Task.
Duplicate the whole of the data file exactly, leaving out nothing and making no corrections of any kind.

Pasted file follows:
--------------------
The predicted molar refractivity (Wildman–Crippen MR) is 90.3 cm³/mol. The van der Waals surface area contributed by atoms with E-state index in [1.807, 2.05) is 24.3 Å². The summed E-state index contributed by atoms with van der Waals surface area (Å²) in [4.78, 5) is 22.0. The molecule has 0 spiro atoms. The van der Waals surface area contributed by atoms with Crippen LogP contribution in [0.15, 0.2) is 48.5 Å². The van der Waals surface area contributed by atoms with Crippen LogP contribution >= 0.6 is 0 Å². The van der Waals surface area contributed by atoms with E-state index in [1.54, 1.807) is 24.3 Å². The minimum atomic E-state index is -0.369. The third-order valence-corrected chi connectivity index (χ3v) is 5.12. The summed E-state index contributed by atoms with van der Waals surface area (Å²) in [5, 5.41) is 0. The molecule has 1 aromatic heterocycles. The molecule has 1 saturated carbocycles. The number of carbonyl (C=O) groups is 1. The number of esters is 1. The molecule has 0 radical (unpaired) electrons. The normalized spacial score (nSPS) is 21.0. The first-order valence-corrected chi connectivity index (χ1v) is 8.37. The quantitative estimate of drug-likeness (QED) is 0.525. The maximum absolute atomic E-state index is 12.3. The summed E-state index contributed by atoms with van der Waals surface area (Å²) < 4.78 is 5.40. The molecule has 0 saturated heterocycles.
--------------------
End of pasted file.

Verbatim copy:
The predicted molar refractivity (Wildman–Crippen MR) is 90.3 cm³/mol. The van der Waals surface area contributed by atoms with E-state index in [1.807, 2.05) is 24.3 Å². The summed E-state index contributed by atoms with van der Waals surface area (Å²) in [4.78, 5) is 22.0. The molecule has 0 spiro atoms. The van der Waals surface area contributed by atoms with Crippen LogP contribution in [0.15, 0.2) is 48.5 Å². The van der Waals surface area contributed by atoms with Crippen LogP contribution >= 0.6 is 0 Å². The van der Waals surface area contributed by atoms with E-state index in [1.54, 1.807) is 24.3 Å². The minimum atomic E-state index is -0.369. The third-order valence-corrected chi connectivity index (χ3v) is 5.12. The summed E-state index contributed by atoms with van der Waals surface area (Å²) in [5, 5.41) is 0. The molecule has 1 aromatic heterocycles. The molecule has 1 saturated carbocycles. The number of carbonyl (C=O) groups is 1. The number of esters is 1. The molecule has 0 radical (unpaired) electrons. The normalized spacial score (nSPS) is 21.0. The first-order valence-corrected chi connectivity index (χ1v) is 8.37. The quantitative estimate of drug-likeness (QED) is 0.525. The maximum absolute atomic E-state index is 12.3. The summed E-state index contributed by atoms with van der Waals surface area (Å²) < 4.78 is 5.40. The molecule has 0 saturated heterocycles.